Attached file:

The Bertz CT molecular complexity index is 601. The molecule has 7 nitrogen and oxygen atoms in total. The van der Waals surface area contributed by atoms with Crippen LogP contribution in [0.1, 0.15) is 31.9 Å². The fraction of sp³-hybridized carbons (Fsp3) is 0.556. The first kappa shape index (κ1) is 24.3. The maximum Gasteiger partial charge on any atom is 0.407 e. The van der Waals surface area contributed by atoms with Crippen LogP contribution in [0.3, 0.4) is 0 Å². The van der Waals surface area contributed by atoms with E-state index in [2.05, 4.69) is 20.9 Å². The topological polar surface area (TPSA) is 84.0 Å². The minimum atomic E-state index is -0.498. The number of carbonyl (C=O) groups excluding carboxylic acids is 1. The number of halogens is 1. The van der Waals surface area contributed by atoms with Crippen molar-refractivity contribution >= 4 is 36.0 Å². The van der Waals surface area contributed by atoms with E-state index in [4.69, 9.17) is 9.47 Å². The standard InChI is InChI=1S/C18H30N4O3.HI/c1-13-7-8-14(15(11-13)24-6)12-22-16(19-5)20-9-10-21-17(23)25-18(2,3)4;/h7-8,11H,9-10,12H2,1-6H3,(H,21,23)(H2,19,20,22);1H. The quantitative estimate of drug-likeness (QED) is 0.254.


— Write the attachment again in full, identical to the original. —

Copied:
The Bertz CT molecular complexity index is 601. The molecule has 7 nitrogen and oxygen atoms in total. The van der Waals surface area contributed by atoms with Crippen LogP contribution in [0.1, 0.15) is 31.9 Å². The fraction of sp³-hybridized carbons (Fsp3) is 0.556. The first kappa shape index (κ1) is 24.3. The maximum Gasteiger partial charge on any atom is 0.407 e. The van der Waals surface area contributed by atoms with Crippen LogP contribution in [0.3, 0.4) is 0 Å². The van der Waals surface area contributed by atoms with E-state index in [2.05, 4.69) is 20.9 Å². The topological polar surface area (TPSA) is 84.0 Å². The minimum atomic E-state index is -0.498. The number of carbonyl (C=O) groups excluding carboxylic acids is 1. The number of halogens is 1. The van der Waals surface area contributed by atoms with Crippen molar-refractivity contribution >= 4 is 36.0 Å². The van der Waals surface area contributed by atoms with E-state index in [4.69, 9.17) is 9.47 Å². The standard InChI is InChI=1S/C18H30N4O3.HI/c1-13-7-8-14(15(11-13)24-6)12-22-16(19-5)20-9-10-21-17(23)25-18(2,3)4;/h7-8,11H,9-10,12H2,1-6H3,(H,21,23)(H2,19,20,22);1H. The quantitative estimate of drug-likeness (QED) is 0.254.